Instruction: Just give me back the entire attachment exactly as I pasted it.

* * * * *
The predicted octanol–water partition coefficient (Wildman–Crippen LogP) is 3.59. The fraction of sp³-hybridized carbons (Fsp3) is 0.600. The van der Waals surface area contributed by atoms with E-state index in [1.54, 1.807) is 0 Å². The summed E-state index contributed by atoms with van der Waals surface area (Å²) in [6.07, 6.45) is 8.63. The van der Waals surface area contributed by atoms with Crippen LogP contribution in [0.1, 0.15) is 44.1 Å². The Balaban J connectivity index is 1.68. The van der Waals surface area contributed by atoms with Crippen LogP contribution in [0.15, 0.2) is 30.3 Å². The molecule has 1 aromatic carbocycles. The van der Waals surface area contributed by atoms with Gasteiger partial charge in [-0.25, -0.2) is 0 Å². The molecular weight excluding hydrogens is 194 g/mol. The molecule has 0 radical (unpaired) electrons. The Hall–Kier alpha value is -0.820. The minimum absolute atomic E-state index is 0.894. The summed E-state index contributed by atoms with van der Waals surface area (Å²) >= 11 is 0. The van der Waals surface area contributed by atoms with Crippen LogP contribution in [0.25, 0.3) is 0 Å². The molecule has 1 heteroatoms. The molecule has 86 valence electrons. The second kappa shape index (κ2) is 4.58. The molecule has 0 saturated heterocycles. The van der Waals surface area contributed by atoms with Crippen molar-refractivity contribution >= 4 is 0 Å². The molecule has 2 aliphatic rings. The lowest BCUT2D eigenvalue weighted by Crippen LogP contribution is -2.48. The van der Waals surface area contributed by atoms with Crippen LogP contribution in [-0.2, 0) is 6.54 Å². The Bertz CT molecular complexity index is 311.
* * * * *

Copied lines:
The predicted octanol–water partition coefficient (Wildman–Crippen LogP) is 3.59. The fraction of sp³-hybridized carbons (Fsp3) is 0.600. The van der Waals surface area contributed by atoms with E-state index in [1.54, 1.807) is 0 Å². The summed E-state index contributed by atoms with van der Waals surface area (Å²) in [6.07, 6.45) is 8.63. The van der Waals surface area contributed by atoms with Crippen LogP contribution in [0.1, 0.15) is 44.1 Å². The Balaban J connectivity index is 1.68. The van der Waals surface area contributed by atoms with Crippen LogP contribution in [0.15, 0.2) is 30.3 Å². The molecule has 1 aromatic carbocycles. The van der Waals surface area contributed by atoms with Gasteiger partial charge in [-0.25, -0.2) is 0 Å². The molecular weight excluding hydrogens is 194 g/mol. The molecule has 0 radical (unpaired) electrons. The Hall–Kier alpha value is -0.820. The minimum absolute atomic E-state index is 0.894. The summed E-state index contributed by atoms with van der Waals surface area (Å²) >= 11 is 0. The van der Waals surface area contributed by atoms with Crippen LogP contribution in [0.25, 0.3) is 0 Å². The molecule has 1 heteroatoms. The molecule has 86 valence electrons. The second kappa shape index (κ2) is 4.58. The molecule has 0 saturated heterocycles. The van der Waals surface area contributed by atoms with Crippen molar-refractivity contribution >= 4 is 0 Å². The molecule has 2 aliphatic rings. The lowest BCUT2D eigenvalue weighted by Crippen LogP contribution is -2.48. The van der Waals surface area contributed by atoms with Crippen LogP contribution in [-0.2, 0) is 6.54 Å². The Bertz CT molecular complexity index is 311.